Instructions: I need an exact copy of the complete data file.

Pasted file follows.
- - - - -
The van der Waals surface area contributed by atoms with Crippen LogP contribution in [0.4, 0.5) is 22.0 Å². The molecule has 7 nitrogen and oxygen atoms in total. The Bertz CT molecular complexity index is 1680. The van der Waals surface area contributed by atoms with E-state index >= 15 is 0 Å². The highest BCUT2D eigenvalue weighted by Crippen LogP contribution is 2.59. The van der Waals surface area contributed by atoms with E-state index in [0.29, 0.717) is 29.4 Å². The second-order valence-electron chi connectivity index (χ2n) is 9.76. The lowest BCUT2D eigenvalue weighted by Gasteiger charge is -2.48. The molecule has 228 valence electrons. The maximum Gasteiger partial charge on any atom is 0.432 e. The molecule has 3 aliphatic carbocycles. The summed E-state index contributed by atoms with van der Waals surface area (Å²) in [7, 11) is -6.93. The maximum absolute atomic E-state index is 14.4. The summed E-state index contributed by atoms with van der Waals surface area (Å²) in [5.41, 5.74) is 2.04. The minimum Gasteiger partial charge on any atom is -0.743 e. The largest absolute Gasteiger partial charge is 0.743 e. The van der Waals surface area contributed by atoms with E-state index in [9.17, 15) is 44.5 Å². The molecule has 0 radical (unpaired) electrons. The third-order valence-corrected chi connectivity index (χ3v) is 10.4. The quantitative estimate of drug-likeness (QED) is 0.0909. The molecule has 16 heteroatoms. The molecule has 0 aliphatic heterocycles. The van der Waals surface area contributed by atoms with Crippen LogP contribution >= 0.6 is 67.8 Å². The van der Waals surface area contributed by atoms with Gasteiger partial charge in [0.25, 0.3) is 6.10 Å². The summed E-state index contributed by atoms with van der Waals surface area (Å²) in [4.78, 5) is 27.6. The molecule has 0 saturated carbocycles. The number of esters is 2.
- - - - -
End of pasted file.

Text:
The van der Waals surface area contributed by atoms with Crippen LogP contribution in [0.4, 0.5) is 22.0 Å². The molecule has 7 nitrogen and oxygen atoms in total. The Bertz CT molecular complexity index is 1680. The van der Waals surface area contributed by atoms with E-state index >= 15 is 0 Å². The highest BCUT2D eigenvalue weighted by Crippen LogP contribution is 2.59. The van der Waals surface area contributed by atoms with E-state index in [0.29, 0.717) is 29.4 Å². The second-order valence-electron chi connectivity index (χ2n) is 9.76. The lowest BCUT2D eigenvalue weighted by Gasteiger charge is -2.48. The molecule has 228 valence electrons. The maximum Gasteiger partial charge on any atom is 0.432 e. The molecule has 3 aliphatic carbocycles. The summed E-state index contributed by atoms with van der Waals surface area (Å²) in [7, 11) is -6.93. The maximum absolute atomic E-state index is 14.4. The summed E-state index contributed by atoms with van der Waals surface area (Å²) in [5.41, 5.74) is 2.04. The minimum Gasteiger partial charge on any atom is -0.743 e. The largest absolute Gasteiger partial charge is 0.743 e. The van der Waals surface area contributed by atoms with E-state index in [9.17, 15) is 44.5 Å². The molecule has 0 radical (unpaired) electrons. The third-order valence-corrected chi connectivity index (χ3v) is 10.4. The quantitative estimate of drug-likeness (QED) is 0.0909. The molecule has 16 heteroatoms. The molecule has 0 aliphatic heterocycles. The van der Waals surface area contributed by atoms with Crippen LogP contribution >= 0.6 is 67.8 Å². The van der Waals surface area contributed by atoms with Gasteiger partial charge in [0.25, 0.3) is 6.10 Å². The summed E-state index contributed by atoms with van der Waals surface area (Å²) in [4.78, 5) is 27.6. The molecule has 0 saturated carbocycles. The number of esters is 2.